No DNA for surrogacy can make a hard journey

No DNA for surrogacy can make a hard journey

It is essential to get legal advice first for those contemplating going overseas and making babies through surrogacy, but not having a DNA link with a parent who is an Australian citizen. Australian legal advice. Not the advice of the clinic overseas. Not from a generalist lawyer here, either. But someone like me. As I have written before, don’t believe what you have seen on the internet (excuse the irony here) and a birth certificate does not necessarily make you a parent in the eyes of the law.

It may sound like I am banging my own drum, and yes I admit that, but to go overseas for surrogacy and not have a DNA link can be extremely risky.

It may seem obvious (and for the moment I am ignoring the important fact that in Qld, NSW and the ACT you can go to jail for undertaking surrogacy overseas), but if you go overseas for surrogacy, authorities here will be rightly suspicious that you might have engaged in buying a baby.

No DNA link? Of course, so the grey mater goes, you are just engaged in child exploitation.

Think I’m exaggerating? Remember the case of Australian paedophile Peter Truong and his partner Mark Newton- jailed in 2013 for acquiring a child to be made available to a paedophile ring. This boy was bought from a woman in Russia- and then passed off to Australian authorities as surrogacy. Subsequently there were custody and adoption orders overseas. On the face of it a legitimate surrogacy with two loving (gay) parents. In reality, the sordid purchase and exploitation of a child. There was no genetic link by either man with the child- he was bought and sold like any other commodity.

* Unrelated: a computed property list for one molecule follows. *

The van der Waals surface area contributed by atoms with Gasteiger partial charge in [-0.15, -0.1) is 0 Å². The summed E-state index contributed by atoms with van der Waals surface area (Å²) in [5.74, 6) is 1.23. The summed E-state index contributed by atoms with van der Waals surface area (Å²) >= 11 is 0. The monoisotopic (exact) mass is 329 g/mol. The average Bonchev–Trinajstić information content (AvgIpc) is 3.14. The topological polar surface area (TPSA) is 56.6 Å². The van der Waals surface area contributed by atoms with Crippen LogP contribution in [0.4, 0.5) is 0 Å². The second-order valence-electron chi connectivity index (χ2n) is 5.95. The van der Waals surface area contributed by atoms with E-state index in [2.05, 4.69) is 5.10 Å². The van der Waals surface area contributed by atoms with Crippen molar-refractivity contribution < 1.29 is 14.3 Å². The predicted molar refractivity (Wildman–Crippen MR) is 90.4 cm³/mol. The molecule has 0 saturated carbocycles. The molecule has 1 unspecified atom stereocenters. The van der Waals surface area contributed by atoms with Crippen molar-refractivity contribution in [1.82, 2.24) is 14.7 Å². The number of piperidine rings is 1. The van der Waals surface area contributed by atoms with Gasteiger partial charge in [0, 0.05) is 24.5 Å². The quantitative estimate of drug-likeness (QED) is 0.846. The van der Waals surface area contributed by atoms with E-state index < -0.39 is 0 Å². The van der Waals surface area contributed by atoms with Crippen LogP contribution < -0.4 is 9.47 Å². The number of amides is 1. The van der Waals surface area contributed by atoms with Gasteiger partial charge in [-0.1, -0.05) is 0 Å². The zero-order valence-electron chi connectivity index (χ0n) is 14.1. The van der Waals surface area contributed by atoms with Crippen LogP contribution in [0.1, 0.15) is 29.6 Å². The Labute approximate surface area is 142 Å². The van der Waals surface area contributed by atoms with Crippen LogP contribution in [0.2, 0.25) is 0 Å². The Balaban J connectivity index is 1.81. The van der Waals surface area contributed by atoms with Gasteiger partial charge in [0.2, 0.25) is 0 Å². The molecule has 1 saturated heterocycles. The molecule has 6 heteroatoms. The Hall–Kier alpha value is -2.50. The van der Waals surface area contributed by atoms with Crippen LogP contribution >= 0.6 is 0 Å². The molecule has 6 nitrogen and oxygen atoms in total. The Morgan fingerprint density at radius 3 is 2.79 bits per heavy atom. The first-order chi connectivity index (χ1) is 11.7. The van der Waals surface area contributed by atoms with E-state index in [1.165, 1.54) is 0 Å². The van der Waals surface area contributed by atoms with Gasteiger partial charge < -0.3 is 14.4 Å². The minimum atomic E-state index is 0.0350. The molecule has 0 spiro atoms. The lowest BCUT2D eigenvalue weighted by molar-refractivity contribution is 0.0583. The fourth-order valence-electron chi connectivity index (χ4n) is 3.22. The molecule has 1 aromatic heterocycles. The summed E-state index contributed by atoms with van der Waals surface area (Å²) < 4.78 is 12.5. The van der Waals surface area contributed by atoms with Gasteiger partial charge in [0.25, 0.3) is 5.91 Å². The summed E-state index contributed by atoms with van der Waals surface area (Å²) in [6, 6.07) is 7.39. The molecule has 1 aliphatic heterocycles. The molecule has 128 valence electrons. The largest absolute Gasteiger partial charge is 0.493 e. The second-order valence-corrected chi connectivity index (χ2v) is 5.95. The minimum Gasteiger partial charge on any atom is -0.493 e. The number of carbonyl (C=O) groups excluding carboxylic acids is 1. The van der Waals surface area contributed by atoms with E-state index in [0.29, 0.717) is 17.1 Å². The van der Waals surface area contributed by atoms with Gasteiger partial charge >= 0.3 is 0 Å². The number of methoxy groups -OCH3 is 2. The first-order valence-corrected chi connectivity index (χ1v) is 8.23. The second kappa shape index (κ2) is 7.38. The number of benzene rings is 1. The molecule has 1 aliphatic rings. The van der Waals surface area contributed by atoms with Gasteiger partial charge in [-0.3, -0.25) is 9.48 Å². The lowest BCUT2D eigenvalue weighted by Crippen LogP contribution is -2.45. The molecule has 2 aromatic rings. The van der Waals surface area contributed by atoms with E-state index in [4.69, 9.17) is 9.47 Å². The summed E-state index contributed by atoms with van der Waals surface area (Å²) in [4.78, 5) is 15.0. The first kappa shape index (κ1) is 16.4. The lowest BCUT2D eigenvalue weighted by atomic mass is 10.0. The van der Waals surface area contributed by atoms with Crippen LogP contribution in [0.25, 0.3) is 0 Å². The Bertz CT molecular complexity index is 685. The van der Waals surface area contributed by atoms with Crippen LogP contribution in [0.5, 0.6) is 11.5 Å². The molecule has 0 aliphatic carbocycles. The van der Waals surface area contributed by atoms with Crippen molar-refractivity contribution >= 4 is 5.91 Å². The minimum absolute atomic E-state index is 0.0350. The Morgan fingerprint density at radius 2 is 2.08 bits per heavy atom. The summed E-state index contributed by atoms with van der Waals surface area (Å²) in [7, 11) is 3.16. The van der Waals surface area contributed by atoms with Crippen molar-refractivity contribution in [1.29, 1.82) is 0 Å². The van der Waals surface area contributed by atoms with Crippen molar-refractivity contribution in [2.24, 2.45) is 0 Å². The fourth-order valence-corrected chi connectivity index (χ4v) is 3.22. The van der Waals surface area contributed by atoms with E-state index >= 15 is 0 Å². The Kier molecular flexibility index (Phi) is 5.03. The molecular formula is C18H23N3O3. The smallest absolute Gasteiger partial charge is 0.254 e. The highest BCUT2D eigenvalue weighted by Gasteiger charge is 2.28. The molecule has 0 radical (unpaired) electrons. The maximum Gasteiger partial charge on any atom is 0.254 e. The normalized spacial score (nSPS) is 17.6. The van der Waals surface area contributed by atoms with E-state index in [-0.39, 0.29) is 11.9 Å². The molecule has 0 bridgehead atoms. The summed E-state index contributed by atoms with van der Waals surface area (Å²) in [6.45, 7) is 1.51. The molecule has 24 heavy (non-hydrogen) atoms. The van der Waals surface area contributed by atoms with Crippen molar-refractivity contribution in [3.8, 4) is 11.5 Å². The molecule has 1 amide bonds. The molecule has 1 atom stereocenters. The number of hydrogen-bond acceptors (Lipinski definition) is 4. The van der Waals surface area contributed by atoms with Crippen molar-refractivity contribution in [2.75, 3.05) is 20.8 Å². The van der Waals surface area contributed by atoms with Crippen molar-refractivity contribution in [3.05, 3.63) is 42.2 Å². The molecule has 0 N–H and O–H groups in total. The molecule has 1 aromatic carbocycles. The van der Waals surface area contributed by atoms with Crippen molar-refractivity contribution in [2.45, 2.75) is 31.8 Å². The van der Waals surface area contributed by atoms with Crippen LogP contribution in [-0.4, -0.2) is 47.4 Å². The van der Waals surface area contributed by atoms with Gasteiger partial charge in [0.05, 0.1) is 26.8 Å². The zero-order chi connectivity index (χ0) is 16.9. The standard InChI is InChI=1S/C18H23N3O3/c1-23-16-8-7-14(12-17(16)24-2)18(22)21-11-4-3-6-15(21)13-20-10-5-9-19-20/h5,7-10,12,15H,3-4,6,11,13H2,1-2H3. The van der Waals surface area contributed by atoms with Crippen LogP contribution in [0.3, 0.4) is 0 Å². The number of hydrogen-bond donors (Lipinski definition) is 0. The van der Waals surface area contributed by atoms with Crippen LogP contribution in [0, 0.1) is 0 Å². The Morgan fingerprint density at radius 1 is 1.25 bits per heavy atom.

Australian authorities, and especially the Department of Immigration and Border Protection, are quite rightly charged with trying to stamp out this abuse.

For this reason, the Department took the view that if a child were born overseas to an Australian parent and wanted to claim Australian citizenship, there had to be a DNA test to prove the link between the child and the parent. No DNA link, no citizenship.

That position changed in 2010 when the Full Court of the Federal Court held that a parent is someone that society ordinarily considers to be a parent, and is not limited merely to DNA, as I have blogged many times before. Thus a man who marries a woman who is pregnant to another man, with the aim of being named as the father on the birth certificate, and raising the child as his own is a parent. A man who believed for 30 years that he was the father of a child, paying child support, and seeing the child regularly, as well as telling his family that he was the father, but turned out was not the genetic father of the child- is also a parent.

As a result of this decision it is no longer necessary to show that there is a DNA link. For example, if the IVF clinic used the wrong sperm so that there is no genetic link, then it may still be possible to show that the child had an Australian parent.

BUT- and this is a big but – it is now assumed by some intended parents that it makes no difference if there is a genetic link or not, and that if there is no genetic link it is a straightforward process to obtain Australian citizenship for the child.

It mightn’t be. It can be far from straightforward when there is no genetic link. Handled poorly and you might deprive your child of Australian citizenship. The Department has issued internal guidelines as to citizenship. These are not the law, but  guide officers about how they exercise discretion. The key phrase to be remembered when you are seeking to obtain Australian citizenship for your child but there is no DNA link is “utmost scrutiny”- the standard to be applied to applicants, to make sure there is not exploitation and abuse of children.

I don’t think that the phrase “utmost scrutiny” can be downplayed. Fluff that- and you fail to make your child a citizen, with potentially devastating outcomes for your child.

Get it right first time. Get advice before you start the process. Help minimise your legal costs and your stress. Prevention, after all, is better than cure.

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